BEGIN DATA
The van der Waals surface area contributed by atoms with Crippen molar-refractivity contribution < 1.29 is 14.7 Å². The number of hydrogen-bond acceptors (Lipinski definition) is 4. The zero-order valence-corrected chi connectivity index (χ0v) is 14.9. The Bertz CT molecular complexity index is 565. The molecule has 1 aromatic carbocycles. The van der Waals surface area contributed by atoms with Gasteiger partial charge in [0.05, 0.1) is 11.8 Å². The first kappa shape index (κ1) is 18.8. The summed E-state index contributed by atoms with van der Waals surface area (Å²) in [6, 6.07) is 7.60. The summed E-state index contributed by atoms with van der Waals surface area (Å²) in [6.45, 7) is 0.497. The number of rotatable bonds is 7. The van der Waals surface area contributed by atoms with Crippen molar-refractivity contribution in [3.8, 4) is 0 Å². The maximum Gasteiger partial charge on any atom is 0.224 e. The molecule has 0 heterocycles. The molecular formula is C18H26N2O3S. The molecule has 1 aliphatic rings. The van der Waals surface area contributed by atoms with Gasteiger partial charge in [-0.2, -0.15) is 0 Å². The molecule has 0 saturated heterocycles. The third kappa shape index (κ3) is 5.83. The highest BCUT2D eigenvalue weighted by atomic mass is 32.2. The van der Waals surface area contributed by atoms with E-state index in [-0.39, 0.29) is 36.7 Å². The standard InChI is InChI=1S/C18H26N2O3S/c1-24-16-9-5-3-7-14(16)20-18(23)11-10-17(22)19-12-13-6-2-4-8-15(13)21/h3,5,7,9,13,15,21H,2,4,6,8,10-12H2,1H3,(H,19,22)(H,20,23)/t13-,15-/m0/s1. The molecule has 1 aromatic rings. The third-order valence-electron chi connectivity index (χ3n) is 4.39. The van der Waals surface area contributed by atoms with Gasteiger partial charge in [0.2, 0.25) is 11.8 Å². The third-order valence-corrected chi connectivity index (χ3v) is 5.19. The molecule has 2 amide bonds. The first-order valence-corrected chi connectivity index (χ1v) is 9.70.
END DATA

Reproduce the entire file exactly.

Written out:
The van der Waals surface area contributed by atoms with Crippen molar-refractivity contribution < 1.29 is 14.7 Å². The number of hydrogen-bond acceptors (Lipinski definition) is 4. The zero-order valence-corrected chi connectivity index (χ0v) is 14.9. The Bertz CT molecular complexity index is 565. The molecule has 1 aromatic carbocycles. The van der Waals surface area contributed by atoms with Gasteiger partial charge in [0.05, 0.1) is 11.8 Å². The first kappa shape index (κ1) is 18.8. The summed E-state index contributed by atoms with van der Waals surface area (Å²) in [6, 6.07) is 7.60. The summed E-state index contributed by atoms with van der Waals surface area (Å²) in [6.45, 7) is 0.497. The number of rotatable bonds is 7. The van der Waals surface area contributed by atoms with Crippen molar-refractivity contribution in [3.8, 4) is 0 Å². The maximum Gasteiger partial charge on any atom is 0.224 e. The molecule has 0 heterocycles. The molecular formula is C18H26N2O3S. The molecule has 1 aliphatic rings. The van der Waals surface area contributed by atoms with Gasteiger partial charge in [-0.2, -0.15) is 0 Å². The molecule has 0 saturated heterocycles. The third kappa shape index (κ3) is 5.83. The highest BCUT2D eigenvalue weighted by atomic mass is 32.2. The van der Waals surface area contributed by atoms with E-state index in [-0.39, 0.29) is 36.7 Å². The standard InChI is InChI=1S/C18H26N2O3S/c1-24-16-9-5-3-7-14(16)20-18(23)11-10-17(22)19-12-13-6-2-4-8-15(13)21/h3,5,7,9,13,15,21H,2,4,6,8,10-12H2,1H3,(H,19,22)(H,20,23)/t13-,15-/m0/s1. The molecule has 1 aromatic rings. The third-order valence-electron chi connectivity index (χ3n) is 4.39. The van der Waals surface area contributed by atoms with Gasteiger partial charge in [0.2, 0.25) is 11.8 Å². The third-order valence-corrected chi connectivity index (χ3v) is 5.19. The molecule has 2 amide bonds. The first-order valence-corrected chi connectivity index (χ1v) is 9.70.